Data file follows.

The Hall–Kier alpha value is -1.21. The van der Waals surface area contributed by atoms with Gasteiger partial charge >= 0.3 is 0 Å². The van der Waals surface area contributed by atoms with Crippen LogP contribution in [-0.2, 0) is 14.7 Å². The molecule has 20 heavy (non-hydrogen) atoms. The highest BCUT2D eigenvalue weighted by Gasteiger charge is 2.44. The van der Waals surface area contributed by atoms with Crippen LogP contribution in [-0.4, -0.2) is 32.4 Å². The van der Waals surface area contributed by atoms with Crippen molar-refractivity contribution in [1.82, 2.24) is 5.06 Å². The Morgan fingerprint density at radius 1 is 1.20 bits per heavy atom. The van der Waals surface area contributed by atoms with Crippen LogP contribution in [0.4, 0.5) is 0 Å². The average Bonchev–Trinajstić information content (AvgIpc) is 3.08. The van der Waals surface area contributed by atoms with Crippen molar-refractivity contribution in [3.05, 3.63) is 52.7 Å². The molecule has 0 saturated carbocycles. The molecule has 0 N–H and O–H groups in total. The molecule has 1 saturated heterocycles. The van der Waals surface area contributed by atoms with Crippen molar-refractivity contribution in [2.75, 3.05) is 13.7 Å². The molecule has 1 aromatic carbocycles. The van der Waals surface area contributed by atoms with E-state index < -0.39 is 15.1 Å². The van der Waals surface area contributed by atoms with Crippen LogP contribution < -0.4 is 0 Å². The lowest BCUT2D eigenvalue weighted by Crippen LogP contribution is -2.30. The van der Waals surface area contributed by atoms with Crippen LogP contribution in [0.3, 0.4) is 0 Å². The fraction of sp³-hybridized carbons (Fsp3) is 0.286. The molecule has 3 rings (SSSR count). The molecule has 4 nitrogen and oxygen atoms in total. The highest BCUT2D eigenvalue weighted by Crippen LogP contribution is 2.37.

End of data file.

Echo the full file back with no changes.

The Hall–Kier alpha value is -1.21. The van der Waals surface area contributed by atoms with Gasteiger partial charge >= 0.3 is 0 Å². The van der Waals surface area contributed by atoms with Crippen LogP contribution in [-0.2, 0) is 14.7 Å². The molecule has 20 heavy (non-hydrogen) atoms. The highest BCUT2D eigenvalue weighted by Gasteiger charge is 2.44. The van der Waals surface area contributed by atoms with Crippen LogP contribution in [-0.4, -0.2) is 32.4 Å². The van der Waals surface area contributed by atoms with Crippen molar-refractivity contribution in [1.82, 2.24) is 5.06 Å². The Morgan fingerprint density at radius 1 is 1.20 bits per heavy atom. The van der Waals surface area contributed by atoms with Crippen LogP contribution in [0.4, 0.5) is 0 Å². The average Bonchev–Trinajstić information content (AvgIpc) is 3.08. The van der Waals surface area contributed by atoms with Crippen molar-refractivity contribution in [3.05, 3.63) is 52.7 Å². The molecule has 0 saturated carbocycles. The molecule has 0 N–H and O–H groups in total. The molecule has 1 saturated heterocycles. The van der Waals surface area contributed by atoms with Crippen molar-refractivity contribution in [2.75, 3.05) is 13.7 Å². The molecule has 1 aromatic carbocycles. The van der Waals surface area contributed by atoms with E-state index < -0.39 is 15.1 Å². The van der Waals surface area contributed by atoms with Crippen LogP contribution < -0.4 is 0 Å². The lowest BCUT2D eigenvalue weighted by Crippen LogP contribution is -2.30. The van der Waals surface area contributed by atoms with Crippen LogP contribution in [0.3, 0.4) is 0 Å². The fraction of sp³-hybridized carbons (Fsp3) is 0.286. The molecule has 3 rings (SSSR count). The molecule has 4 nitrogen and oxygen atoms in total. The highest BCUT2D eigenvalue weighted by Crippen LogP contribution is 2.37.